You are the only one who can help you.

That title sounds a bit strange. Particularly when there are millions of people who have dedicated their lives to helping others. But from a mental health point of view, the title is absolutely correct. Those that help people suffering with mental health problems can only really support them and offer advice. But if that person doesn’t want to put some work in and help themselves, nothing will change.



The blunt truth of the matter is that working through your mental health problems, learning to live with them and cope with them is hard. Really hard. And what makes this even worse is that a lot of mental health problems (depression in particular) mean there is absolutely no motivation to do anything. Motivation is so, so important. But what you may not know about motivation is that it is ‘self inflicted’. For years I would wake up, decide what I was going to do for the day, and wait for the motivation I needed to get out of bed. But motivation doesn’t work like that. If you want motivation, then you have to start the ball rolling by getting up and doing one thing on that mental check-list. Surprisingly, once you have done that first one, you move on to the next one. Before you know it, you can feel that motivation switching itself on. As I have learned the hard way, if you lay in bed waiting for that motivation, you will remain in bed all day. And I have spent years just laying in bed all day.


Motivation helps us continue what we started. And it snowballs from there. But motivation alone isn’t enough for you to help yourself. You need determination. And that only comes from a very strong desire to do something (usually a longer term goal). So the simple answer is to set a long-term goal, such as beating the depression or learning to live with what you have. It doesn’t matter if it seems impossible now.


More than motivation and determination, you need strength to beat this. But this is a tricky one, because mental health problems drain every ounce of strength we have. But how to you build up strength? How to the athletes to it?  Well they start off small. They set a small goal that challenges them a little, but it is something they can do. Take weights for example. People start-up on the small weights, say 14 kg, and do their ‘sets’ on that. It might hurt a little towards the end, but that is good!! Once they have mastered that weight set, they add more weights, and repeat the process. It may be a long process, it may hurt a little, it may be tedious and boring, but you know for sure, if you start off small, you can build it up. I have seen many people give up because it is too hard… but as I said to them you are just making your goals too big right now, stick with what you know you can handle.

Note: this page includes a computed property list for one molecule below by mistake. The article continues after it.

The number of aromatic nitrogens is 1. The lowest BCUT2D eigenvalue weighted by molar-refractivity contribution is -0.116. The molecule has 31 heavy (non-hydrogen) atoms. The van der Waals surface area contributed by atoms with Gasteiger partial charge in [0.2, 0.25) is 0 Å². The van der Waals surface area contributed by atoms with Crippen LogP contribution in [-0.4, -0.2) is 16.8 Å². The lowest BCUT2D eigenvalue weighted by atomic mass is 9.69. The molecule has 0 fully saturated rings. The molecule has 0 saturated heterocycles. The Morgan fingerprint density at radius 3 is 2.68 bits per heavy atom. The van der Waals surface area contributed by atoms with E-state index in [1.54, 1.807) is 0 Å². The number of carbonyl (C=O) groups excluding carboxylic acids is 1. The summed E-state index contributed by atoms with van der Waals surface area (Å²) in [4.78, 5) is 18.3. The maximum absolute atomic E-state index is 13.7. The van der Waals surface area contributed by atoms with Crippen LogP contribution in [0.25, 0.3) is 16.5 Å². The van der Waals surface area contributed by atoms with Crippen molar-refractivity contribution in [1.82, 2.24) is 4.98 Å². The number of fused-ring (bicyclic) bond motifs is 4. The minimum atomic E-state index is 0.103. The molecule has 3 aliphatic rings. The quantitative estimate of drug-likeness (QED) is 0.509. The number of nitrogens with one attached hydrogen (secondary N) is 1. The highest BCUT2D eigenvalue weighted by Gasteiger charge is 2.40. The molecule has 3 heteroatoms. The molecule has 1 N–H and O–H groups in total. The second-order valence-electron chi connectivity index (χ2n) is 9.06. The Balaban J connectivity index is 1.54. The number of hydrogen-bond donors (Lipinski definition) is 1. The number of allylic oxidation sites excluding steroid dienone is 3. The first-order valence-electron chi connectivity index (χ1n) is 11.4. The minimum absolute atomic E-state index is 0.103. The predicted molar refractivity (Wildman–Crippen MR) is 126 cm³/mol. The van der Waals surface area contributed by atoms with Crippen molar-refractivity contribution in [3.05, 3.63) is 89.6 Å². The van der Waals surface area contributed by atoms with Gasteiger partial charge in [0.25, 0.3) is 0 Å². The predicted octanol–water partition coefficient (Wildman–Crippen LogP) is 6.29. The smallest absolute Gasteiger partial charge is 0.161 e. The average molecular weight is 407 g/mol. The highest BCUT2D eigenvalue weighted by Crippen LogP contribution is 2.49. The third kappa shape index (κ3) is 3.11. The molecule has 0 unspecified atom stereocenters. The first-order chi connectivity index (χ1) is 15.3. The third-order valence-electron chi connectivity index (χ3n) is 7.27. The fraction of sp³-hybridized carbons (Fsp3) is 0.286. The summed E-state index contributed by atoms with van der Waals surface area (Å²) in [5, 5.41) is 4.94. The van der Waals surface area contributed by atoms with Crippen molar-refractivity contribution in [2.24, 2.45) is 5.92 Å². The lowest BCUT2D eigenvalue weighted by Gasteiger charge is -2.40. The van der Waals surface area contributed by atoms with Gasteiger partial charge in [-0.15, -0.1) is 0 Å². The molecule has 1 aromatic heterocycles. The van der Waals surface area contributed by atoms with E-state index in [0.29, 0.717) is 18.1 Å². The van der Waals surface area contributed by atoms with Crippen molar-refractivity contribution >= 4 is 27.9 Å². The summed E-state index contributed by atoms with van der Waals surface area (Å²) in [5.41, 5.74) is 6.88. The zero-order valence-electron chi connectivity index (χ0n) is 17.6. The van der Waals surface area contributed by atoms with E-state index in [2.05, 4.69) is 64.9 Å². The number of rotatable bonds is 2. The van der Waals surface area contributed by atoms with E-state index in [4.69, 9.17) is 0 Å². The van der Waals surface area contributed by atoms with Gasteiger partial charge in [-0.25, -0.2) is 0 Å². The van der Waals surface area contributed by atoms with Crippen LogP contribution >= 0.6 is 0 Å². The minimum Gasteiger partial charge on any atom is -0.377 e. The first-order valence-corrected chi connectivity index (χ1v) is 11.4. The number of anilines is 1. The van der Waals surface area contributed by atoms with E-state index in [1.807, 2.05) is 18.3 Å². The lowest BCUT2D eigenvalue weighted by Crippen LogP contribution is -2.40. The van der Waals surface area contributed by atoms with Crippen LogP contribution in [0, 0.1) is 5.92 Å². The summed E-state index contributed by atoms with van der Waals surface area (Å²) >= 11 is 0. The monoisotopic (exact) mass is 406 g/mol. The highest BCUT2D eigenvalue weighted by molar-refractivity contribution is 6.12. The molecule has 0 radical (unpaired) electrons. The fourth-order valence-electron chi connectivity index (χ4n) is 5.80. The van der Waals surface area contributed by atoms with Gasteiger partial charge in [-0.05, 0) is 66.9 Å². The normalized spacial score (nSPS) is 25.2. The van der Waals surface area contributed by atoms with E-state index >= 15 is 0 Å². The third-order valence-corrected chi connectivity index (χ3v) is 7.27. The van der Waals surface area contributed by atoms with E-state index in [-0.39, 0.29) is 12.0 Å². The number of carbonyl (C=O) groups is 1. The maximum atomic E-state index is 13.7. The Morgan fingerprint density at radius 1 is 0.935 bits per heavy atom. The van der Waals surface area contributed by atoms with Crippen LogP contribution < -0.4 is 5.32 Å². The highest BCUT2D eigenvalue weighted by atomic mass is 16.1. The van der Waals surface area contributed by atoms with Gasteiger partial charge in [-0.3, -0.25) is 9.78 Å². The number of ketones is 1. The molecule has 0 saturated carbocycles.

Having a stubborn streak, as so many of us do, is a real help. If you are stubborn with yourself, you are less likely to fail. Being stubborn falls in with determination and strength quite well. Being stubborn means being determined not to change your mind. If you are not stubborn at the moment, it is easy to build that up too. It is a case of believing in yourself and the stance that you took, and it doesn’t matter if people prove you wrong, because you had the guts to stand up for what you believe in.


When setting goals, that is the perfect time to get your mental health workers involved. They can help you set positive goals that will help you, and they will support you when you fail. When you fail (not if, but when, we all fail sometimes) it can feel like a huge setback. It can feel impossible to get back up, and a lot of times we don’t even want to get back up. But the quicker you do it the better. The longer people are in these ‘black holes’ the harder it is for them to climb out, and the further they get sucked in.

When setting goals, it is important to have a main goal that you want to achieve. In this case, it is being able to deal with the troubles you have and being able to live a relatively normal life. But it could be anything from getting a job, to rebuilding family relationships, to leaning a new instrument, to learning how to cook healthy food, to… well anything really. Once you have set your big goal/s it is time to figure out how you are going to make it there. This is where your mental health professionals can help, but if don’t panic if you don’t have one of those. You are able to do it yourself. Start with small goals, and work your way up.